I taught John how to use hypnosis to relax but there are lots of other useful techniques you can look into:
- Autogenic training
- Progressive muscle relaxation
- Deep breathing
John had his life already mapped out. He was ambitious in work and had career goals that he wanted to achieve. He was going to travel and see the world. He also wanted kids of his own in the future.
John felt like his CFS had robbed him of all his dreams.
We talked through the benefits of learning to accept his situation. Just as we grieve when we lose a loved one, we can also grieve when we lose the life we thought we were going to have. However, whilst it is healthy to grieve, it’s not healthy to brood about the past or a future that you were never promised.
I gave John this quote written almost 2000 years ago by a philosopher called Epictetus:
“When something happens, the only thing in your power is your attitude toward it; you can either accept it or resent it.”
John began to focus on the life he had, limitations and all. He used mindfulness techniques to be more present and found that he didn’t get so easily hooked into negative thoughts or feelings. He learnt to use his energies planning for the things he could do, rather than worrying about the things he couldn’t do.
Acceptance can be a practice that takes time, but John found that “letting go” and accepting that things were the way that they were helped him to deal with life so much better.
Commit to your values
When we are stressed we lose focus of the things that are important to us. The impact of John’s stress meant that he had lost his direction in life. Spending some time thinking about his values, helped John to get back on track. He started to do more of the things that he enjoyed and were meaningful to him and less of the things that were unhelpful.
Our values are what give our life meaning and purpose. They are expressed through our behaviours and our actions. They are different to goals as they don’t have an end-point. Examples of values are:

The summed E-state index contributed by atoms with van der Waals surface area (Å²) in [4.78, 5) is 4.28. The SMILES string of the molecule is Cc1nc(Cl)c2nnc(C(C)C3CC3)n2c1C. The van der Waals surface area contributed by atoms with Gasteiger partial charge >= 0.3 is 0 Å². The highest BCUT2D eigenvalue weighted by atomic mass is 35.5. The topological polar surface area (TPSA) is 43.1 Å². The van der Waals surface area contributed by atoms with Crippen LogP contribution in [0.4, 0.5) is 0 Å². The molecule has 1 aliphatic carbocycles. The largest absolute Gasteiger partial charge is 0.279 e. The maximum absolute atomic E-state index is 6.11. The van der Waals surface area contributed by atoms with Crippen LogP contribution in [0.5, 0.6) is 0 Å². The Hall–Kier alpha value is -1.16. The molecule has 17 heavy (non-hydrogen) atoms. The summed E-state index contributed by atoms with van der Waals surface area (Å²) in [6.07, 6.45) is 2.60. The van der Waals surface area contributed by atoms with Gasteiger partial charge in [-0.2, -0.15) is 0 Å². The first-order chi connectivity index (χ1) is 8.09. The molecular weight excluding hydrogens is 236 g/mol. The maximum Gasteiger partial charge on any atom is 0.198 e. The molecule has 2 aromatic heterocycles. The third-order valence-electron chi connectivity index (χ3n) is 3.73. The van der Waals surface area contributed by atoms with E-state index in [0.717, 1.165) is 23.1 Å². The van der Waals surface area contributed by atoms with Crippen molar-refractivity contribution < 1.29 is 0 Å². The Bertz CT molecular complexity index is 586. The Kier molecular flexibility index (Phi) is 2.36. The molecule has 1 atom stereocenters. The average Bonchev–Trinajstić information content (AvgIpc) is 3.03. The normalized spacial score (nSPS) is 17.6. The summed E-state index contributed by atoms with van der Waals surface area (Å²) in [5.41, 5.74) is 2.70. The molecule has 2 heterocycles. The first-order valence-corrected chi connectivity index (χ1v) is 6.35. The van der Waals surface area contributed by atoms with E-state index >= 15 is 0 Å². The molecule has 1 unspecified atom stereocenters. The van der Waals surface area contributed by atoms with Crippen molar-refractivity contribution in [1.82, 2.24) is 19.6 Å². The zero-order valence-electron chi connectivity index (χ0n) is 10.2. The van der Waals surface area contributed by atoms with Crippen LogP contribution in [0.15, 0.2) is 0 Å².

Spend some time thinking about the different aspects of your life; work, family, relationships, education, parenting etc. Then think about how you want that aspect of your life to look if you were fully committed to your values.
For example, “In my personal relationship with my partner my intention is to be caring and affectionate when I am with them”.
Thinking about you values might help you get involved in new and interesting activities, such as:
- Joining a disability support group
- Volunteering in your local community
- Getting involved in a local church or faith group
- Starting an educational course
In his working life, John was a manager who loved being in control. He always had his things-to-do list handy and put all his appointments in his online calendar. He always knew what his priorities were and always met his deadlines.
His personal life, on the other hand, was completely chaotic. Bills were always paid late, birthdays missed and bins never went out on the right day.
This just added extra pressure on John and made him feel more stressed.
By applying some simple planning techniques John was able to get his home life back under control and reduce his stress.
The easiest strategy to start with is called the 4 D’s of productivity. When a task comes your way, use the 4D’s to decide how best to deal with it:
- Do it – If the task can be dealt with straight away, don’t wait – get it done straight away
- Delegate it – Is there someone else better placed to deal with it? If so pass it on. You might agree to do something in return to help them out
- Ditch it – If it’s really not important, bin it. Then you can focus your energies on more important stuff
- Defer it – If the task is non-urgent, or you don’t have time to complete it, put a reminder in your calendar or diary and allocate enough time to deal with it.